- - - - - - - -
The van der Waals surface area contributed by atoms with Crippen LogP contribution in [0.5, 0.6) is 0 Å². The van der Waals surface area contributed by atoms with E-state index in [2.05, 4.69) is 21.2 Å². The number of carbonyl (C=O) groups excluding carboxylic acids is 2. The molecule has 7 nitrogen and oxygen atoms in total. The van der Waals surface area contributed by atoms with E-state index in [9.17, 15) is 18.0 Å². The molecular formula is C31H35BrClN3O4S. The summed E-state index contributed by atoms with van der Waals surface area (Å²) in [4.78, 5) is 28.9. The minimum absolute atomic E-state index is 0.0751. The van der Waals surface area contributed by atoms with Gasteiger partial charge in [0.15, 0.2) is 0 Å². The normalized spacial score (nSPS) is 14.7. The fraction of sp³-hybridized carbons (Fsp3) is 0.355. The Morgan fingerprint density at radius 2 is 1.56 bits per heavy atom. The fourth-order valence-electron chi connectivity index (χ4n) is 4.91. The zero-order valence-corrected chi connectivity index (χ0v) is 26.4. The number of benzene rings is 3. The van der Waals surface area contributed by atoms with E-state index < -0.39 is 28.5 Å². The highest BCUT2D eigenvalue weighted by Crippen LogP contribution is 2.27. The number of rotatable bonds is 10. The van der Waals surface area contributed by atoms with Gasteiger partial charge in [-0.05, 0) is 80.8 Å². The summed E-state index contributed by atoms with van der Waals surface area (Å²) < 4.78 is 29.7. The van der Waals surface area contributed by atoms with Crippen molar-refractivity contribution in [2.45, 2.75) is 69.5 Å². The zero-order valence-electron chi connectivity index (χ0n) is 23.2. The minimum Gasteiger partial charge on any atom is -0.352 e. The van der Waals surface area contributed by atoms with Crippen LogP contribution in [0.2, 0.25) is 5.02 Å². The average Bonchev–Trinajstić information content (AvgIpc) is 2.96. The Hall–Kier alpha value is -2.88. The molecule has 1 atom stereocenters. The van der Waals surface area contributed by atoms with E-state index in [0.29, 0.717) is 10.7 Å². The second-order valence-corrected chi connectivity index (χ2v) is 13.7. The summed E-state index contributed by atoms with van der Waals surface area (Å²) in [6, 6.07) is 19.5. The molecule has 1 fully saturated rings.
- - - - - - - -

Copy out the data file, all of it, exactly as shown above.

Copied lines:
The van der Waals surface area contributed by atoms with Crippen LogP contribution in [0.5, 0.6) is 0 Å². The van der Waals surface area contributed by atoms with E-state index in [2.05, 4.69) is 21.2 Å². The number of carbonyl (C=O) groups excluding carboxylic acids is 2. The molecule has 7 nitrogen and oxygen atoms in total. The van der Waals surface area contributed by atoms with E-state index in [9.17, 15) is 18.0 Å². The molecular formula is C31H35BrClN3O4S. The summed E-state index contributed by atoms with van der Waals surface area (Å²) in [4.78, 5) is 28.9. The minimum absolute atomic E-state index is 0.0751. The van der Waals surface area contributed by atoms with Gasteiger partial charge in [0.15, 0.2) is 0 Å². The normalized spacial score (nSPS) is 14.7. The fraction of sp³-hybridized carbons (Fsp3) is 0.355. The Morgan fingerprint density at radius 2 is 1.56 bits per heavy atom. The fourth-order valence-electron chi connectivity index (χ4n) is 4.91. The zero-order valence-corrected chi connectivity index (χ0v) is 26.4. The number of benzene rings is 3. The van der Waals surface area contributed by atoms with E-state index < -0.39 is 28.5 Å². The highest BCUT2D eigenvalue weighted by Crippen LogP contribution is 2.27. The number of rotatable bonds is 10. The van der Waals surface area contributed by atoms with Gasteiger partial charge in [-0.05, 0) is 80.8 Å². The summed E-state index contributed by atoms with van der Waals surface area (Å²) < 4.78 is 29.7. The van der Waals surface area contributed by atoms with Crippen molar-refractivity contribution in [2.45, 2.75) is 69.5 Å². The zero-order valence-electron chi connectivity index (χ0n) is 23.2. The minimum Gasteiger partial charge on any atom is -0.352 e. The van der Waals surface area contributed by atoms with Crippen LogP contribution in [0.2, 0.25) is 5.02 Å². The average Bonchev–Trinajstić information content (AvgIpc) is 2.96. The Hall–Kier alpha value is -2.88. The molecule has 1 atom stereocenters. The van der Waals surface area contributed by atoms with E-state index in [0.29, 0.717) is 10.7 Å². The second-order valence-corrected chi connectivity index (χ2v) is 13.7. The summed E-state index contributed by atoms with van der Waals surface area (Å²) in [6, 6.07) is 19.5. The molecule has 1 fully saturated rings.